10 years since massacre at San Jose de Apartadó

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On 21 February 2005 the Peace Community of San Jose de Apartadó suffered one of its most painful moments of the conflict when seven members of the Community and a neighbouring campesino were killed.

Among them were historic Community leader Luis Eduardo Guerra and his wife Beyanira Aleiza. Alongside their bodies was that of Luis Eduardo’s child, 11 year old Deyner Andrés, all of whom had been dismembered and left in the hamlet of Mulatos. Nearby in the hamlet of La Resbalosa, the family of Alfonso Bolívar Tuberquia, his wife Sandra Milena Muñoz, and their children, 5 year old Natalia and 2 year old Santiago, as well as Alejandro Pérez, a labourer on the farm, were all found assassinated and dismembered.[1]

Several members of the of the National Army (Batallón Vélez – Brigada XVII) have been convicted by the Colombian Court of operating together with a paramilitary unit to carry out this crime. In March 2010, retired National Army Captain Guillermo Gordillo was sentenced to 20 years in prison as a co-author of the crimes of aggravated homicide, acts of barbarism, and conspiracy.[2] In June 2012, another four military officials were found guilty in the massacre as co-authors of the crimes of murder of a protected person and aggravated conspiracy.[3] However, ten years on, despite enormous international pressure, full investigations into the massacre seem to have come to a dead end.

In February 2015, the lawyer defending the victims in the case of the massacre in San José de Apartadó presented a citizens legal action (tutela) against the Procuraduría General de la Nación (autonomous body which controls and monitors the public function of state bodies) for alleged omissions regarding the massacre.[4]

In the ten years since this event the community have marked the anniversary with pilgrimages, religious ceremonies and memorial acts. However, commemoration of the tenth anniversary has been surrounded by ongoing human rights violations in the Peace Community, including the presence of armed actors.

The Peace Community of San José is a social organisation of over 500 rural farmers in the Urabá region of North-Western Colombia, who were displaced from their lands by a wave of violence between different armed actors in the 1990s and 2000s. They have managed to return to many of their mountain settlements by declaring themselves neutral in the face of the armed conflict, using an interpretation of International Humanitarian Law’s principle of distinction between combatants and civilians.

Since their foundation in 1997, they continue to face serious risks, due to ongoing conflict surrounding large scale commercial interest in their land, as well as from reprisals in response to the Community’s struggle to hold human rights violators to account. Since the Community’s formation in 1997, over 200 people have been killed.[5]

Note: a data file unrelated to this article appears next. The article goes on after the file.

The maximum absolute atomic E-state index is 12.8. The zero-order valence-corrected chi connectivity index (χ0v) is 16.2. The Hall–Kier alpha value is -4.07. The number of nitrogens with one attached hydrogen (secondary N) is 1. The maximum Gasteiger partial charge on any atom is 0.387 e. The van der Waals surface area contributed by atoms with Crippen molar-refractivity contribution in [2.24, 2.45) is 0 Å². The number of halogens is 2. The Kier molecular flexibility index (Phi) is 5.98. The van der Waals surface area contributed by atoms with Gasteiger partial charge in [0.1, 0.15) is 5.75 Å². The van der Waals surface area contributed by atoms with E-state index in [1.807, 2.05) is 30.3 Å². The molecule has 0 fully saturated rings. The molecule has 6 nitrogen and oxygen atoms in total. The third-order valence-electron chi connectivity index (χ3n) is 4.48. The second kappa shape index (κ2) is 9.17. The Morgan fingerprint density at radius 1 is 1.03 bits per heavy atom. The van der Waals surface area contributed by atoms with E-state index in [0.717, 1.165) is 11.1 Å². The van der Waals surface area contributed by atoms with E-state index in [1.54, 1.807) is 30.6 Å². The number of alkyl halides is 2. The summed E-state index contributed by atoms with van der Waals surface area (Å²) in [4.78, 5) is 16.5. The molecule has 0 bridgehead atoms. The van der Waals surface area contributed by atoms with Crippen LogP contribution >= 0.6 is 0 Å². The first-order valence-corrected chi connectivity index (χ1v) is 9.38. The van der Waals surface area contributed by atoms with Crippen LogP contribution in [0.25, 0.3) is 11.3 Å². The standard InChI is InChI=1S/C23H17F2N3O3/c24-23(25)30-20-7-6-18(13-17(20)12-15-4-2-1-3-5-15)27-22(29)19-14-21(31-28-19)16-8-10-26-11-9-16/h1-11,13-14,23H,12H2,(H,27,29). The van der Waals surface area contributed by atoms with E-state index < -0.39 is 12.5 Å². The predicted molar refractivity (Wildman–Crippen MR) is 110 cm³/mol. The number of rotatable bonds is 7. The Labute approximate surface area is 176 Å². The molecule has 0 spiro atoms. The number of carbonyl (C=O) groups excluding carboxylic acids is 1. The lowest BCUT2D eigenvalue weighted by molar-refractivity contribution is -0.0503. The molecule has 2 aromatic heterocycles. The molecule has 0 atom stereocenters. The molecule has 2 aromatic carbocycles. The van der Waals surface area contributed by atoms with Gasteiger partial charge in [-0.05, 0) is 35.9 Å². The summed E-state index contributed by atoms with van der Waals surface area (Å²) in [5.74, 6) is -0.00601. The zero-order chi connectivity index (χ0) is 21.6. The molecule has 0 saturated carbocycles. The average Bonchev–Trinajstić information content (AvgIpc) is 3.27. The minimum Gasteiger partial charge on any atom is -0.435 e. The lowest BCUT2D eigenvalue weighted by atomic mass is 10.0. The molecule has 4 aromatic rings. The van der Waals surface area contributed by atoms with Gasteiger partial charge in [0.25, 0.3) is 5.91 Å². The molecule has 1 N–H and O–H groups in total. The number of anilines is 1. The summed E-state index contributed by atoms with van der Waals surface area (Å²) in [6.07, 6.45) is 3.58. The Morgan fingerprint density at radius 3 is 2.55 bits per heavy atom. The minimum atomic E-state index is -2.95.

Days after the massacre in 2005, the then Colombian President, Álvaro Uribe Vélez, attempted to justify the massacre by saying some of the Peace Community members had links with the guerillas. However, eight years later, following a Constitutional Court ruling, the current President Juan Manuel Santos announced publically that Uribe’s accusations were a mistake.

In a public statement President Santos asked for San José de Apartadó’s forgiveness and stated that nobody should stigmatise “those who search for peace and reject violence”. He went on to say he held a “deep admiration and respect for the Peace Community” and regretted “all the accusations that have been made in the past against its good name.” [6]

In this vital moment of peace negotiations between the Government and FARC guerrilla forces, the case of the Peace Community of San José demonstrates the impact of the conflict upon rural populations, and the obstacles that remain on the path of achieving genuine and lasting peace.

Not least of these problems is how to ensure fair and sustainable development for these communities that have suffered so much throughout the conflict and finally have a chance to return to their land. International companies investing in Colombia will need to be very careful to ensure they are not investing in land belonging to farming communities like that of San José de Apartadó.

The lack of an accurate land registry and  correlations between fragile land tenure and human rights abuses mean companies will have to ensure due diligence if they are not to benefit from past human rights violations. Colombia also continues to face the challenge of how to deal with post-demobilised paramilitary groups (BACRIM) which continue to operate and carry out threats and attacks against human rights defenders.

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Notes:

[1] Semana, Diez años de la masacre de San José de Apartadó, 21 February 2015.

[2] First military member convicted for the massacre of San Jose de Apartado. In: ColomPBIa, PBI Colombia, 15 April 2010

[3] La condena a cuatro militares por la masacre de San José de Apartadó. In: Verdad Abierta, 14 June 2012

[4] CCAJAR, Especial: 10 años masacre de San José de Apartadó, Que cese la violencia y estigmatización contra la Comunidad de Paz de San José de Apartadó: Movice, Antioquia, 21 February 2015

[5] PBI, The Peace Community of San José de Apartadó.

[6] El Espectador, Santos pide perdón a comunidad de San José de Apartadó, 10 December 2013.